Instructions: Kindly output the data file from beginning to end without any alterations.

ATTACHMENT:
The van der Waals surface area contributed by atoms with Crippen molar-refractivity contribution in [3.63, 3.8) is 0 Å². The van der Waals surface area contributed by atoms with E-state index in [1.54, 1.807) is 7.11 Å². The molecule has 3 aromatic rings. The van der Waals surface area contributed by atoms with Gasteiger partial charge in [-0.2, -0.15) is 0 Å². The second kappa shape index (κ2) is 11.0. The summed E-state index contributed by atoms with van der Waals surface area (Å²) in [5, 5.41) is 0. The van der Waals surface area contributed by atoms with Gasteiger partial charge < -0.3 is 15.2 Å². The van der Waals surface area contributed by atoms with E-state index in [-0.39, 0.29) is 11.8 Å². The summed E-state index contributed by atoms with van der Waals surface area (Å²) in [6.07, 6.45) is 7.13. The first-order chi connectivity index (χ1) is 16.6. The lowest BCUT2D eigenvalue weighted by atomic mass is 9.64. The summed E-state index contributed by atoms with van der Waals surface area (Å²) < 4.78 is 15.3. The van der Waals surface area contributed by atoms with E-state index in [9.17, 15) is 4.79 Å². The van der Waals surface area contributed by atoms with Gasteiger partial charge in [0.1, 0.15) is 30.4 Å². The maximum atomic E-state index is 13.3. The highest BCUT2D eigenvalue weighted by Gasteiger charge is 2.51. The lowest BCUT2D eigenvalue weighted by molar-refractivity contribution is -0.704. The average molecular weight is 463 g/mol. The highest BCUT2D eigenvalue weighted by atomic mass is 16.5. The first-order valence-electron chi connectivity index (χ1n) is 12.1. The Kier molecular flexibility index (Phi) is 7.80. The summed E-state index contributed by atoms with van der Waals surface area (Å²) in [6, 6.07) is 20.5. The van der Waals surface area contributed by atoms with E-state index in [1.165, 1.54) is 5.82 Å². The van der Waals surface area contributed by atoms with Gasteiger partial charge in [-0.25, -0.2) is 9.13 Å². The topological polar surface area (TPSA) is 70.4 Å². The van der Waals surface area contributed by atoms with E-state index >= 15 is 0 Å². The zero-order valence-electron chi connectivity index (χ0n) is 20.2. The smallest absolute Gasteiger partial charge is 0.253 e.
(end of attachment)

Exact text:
The van der Waals surface area contributed by atoms with Crippen molar-refractivity contribution in [3.63, 3.8) is 0 Å². The van der Waals surface area contributed by atoms with E-state index in [1.54, 1.807) is 7.11 Å². The molecule has 3 aromatic rings. The van der Waals surface area contributed by atoms with Gasteiger partial charge in [-0.2, -0.15) is 0 Å². The second kappa shape index (κ2) is 11.0. The summed E-state index contributed by atoms with van der Waals surface area (Å²) in [5, 5.41) is 0. The van der Waals surface area contributed by atoms with Gasteiger partial charge < -0.3 is 15.2 Å². The van der Waals surface area contributed by atoms with E-state index in [-0.39, 0.29) is 11.8 Å². The summed E-state index contributed by atoms with van der Waals surface area (Å²) in [6.07, 6.45) is 7.13. The first-order chi connectivity index (χ1) is 16.6. The lowest BCUT2D eigenvalue weighted by atomic mass is 9.64. The summed E-state index contributed by atoms with van der Waals surface area (Å²) < 4.78 is 15.3. The van der Waals surface area contributed by atoms with E-state index in [9.17, 15) is 4.79 Å². The van der Waals surface area contributed by atoms with Gasteiger partial charge in [0.1, 0.15) is 30.4 Å². The maximum atomic E-state index is 13.3. The highest BCUT2D eigenvalue weighted by Gasteiger charge is 2.51. The lowest BCUT2D eigenvalue weighted by molar-refractivity contribution is -0.704. The average molecular weight is 463 g/mol. The highest BCUT2D eigenvalue weighted by atomic mass is 16.5. The first-order valence-electron chi connectivity index (χ1n) is 12.1. The Kier molecular flexibility index (Phi) is 7.80. The summed E-state index contributed by atoms with van der Waals surface area (Å²) in [6, 6.07) is 20.5. The van der Waals surface area contributed by atoms with E-state index in [1.165, 1.54) is 5.82 Å². The van der Waals surface area contributed by atoms with Gasteiger partial charge in [-0.25, -0.2) is 9.13 Å². The topological polar surface area (TPSA) is 70.4 Å². The van der Waals surface area contributed by atoms with E-state index >= 15 is 0 Å². The zero-order valence-electron chi connectivity index (χ0n) is 20.2. The smallest absolute Gasteiger partial charge is 0.253 e.